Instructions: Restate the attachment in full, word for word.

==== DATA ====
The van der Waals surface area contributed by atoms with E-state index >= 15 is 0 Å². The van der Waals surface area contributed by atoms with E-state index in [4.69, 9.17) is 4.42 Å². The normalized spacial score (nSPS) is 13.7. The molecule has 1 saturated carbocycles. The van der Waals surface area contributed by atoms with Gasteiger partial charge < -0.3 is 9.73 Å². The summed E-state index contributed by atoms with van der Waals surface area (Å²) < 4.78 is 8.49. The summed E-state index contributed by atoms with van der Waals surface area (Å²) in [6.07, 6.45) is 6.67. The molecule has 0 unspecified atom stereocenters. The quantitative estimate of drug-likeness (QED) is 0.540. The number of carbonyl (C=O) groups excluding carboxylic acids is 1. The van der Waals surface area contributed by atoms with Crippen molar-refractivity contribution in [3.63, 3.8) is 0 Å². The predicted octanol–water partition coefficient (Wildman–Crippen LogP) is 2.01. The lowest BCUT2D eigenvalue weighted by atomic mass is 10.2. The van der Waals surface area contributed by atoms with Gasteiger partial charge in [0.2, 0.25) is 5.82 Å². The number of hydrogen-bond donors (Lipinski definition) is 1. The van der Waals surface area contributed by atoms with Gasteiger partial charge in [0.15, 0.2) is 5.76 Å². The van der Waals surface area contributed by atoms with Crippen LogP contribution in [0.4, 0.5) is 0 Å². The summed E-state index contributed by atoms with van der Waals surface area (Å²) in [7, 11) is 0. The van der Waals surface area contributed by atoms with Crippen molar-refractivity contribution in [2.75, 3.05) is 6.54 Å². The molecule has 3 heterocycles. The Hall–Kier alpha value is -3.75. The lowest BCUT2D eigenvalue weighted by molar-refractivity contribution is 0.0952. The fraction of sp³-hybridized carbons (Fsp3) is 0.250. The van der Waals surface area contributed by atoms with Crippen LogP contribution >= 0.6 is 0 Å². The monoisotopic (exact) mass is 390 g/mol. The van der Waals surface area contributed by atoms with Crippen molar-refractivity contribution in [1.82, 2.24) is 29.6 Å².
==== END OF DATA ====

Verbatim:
The van der Waals surface area contributed by atoms with E-state index >= 15 is 0 Å². The van der Waals surface area contributed by atoms with E-state index in [4.69, 9.17) is 4.42 Å². The normalized spacial score (nSPS) is 13.7. The molecule has 1 saturated carbocycles. The van der Waals surface area contributed by atoms with Gasteiger partial charge < -0.3 is 9.73 Å². The summed E-state index contributed by atoms with van der Waals surface area (Å²) < 4.78 is 8.49. The summed E-state index contributed by atoms with van der Waals surface area (Å²) in [6.07, 6.45) is 6.67. The molecule has 0 unspecified atom stereocenters. The quantitative estimate of drug-likeness (QED) is 0.540. The number of carbonyl (C=O) groups excluding carboxylic acids is 1. The van der Waals surface area contributed by atoms with Crippen molar-refractivity contribution in [3.63, 3.8) is 0 Å². The predicted octanol–water partition coefficient (Wildman–Crippen LogP) is 2.01. The lowest BCUT2D eigenvalue weighted by atomic mass is 10.2. The van der Waals surface area contributed by atoms with Gasteiger partial charge in [0.2, 0.25) is 5.82 Å². The number of hydrogen-bond donors (Lipinski definition) is 1. The van der Waals surface area contributed by atoms with Gasteiger partial charge in [0.15, 0.2) is 5.76 Å². The van der Waals surface area contributed by atoms with Crippen LogP contribution in [0.4, 0.5) is 0 Å². The summed E-state index contributed by atoms with van der Waals surface area (Å²) in [7, 11) is 0. The van der Waals surface area contributed by atoms with Crippen molar-refractivity contribution in [2.75, 3.05) is 6.54 Å². The molecule has 3 heterocycles. The Hall–Kier alpha value is -3.75. The lowest BCUT2D eigenvalue weighted by molar-refractivity contribution is 0.0952. The fraction of sp³-hybridized carbons (Fsp3) is 0.250. The van der Waals surface area contributed by atoms with Crippen LogP contribution >= 0.6 is 0 Å². The monoisotopic (exact) mass is 390 g/mol. The van der Waals surface area contributed by atoms with Crippen molar-refractivity contribution in [1.82, 2.24) is 29.6 Å².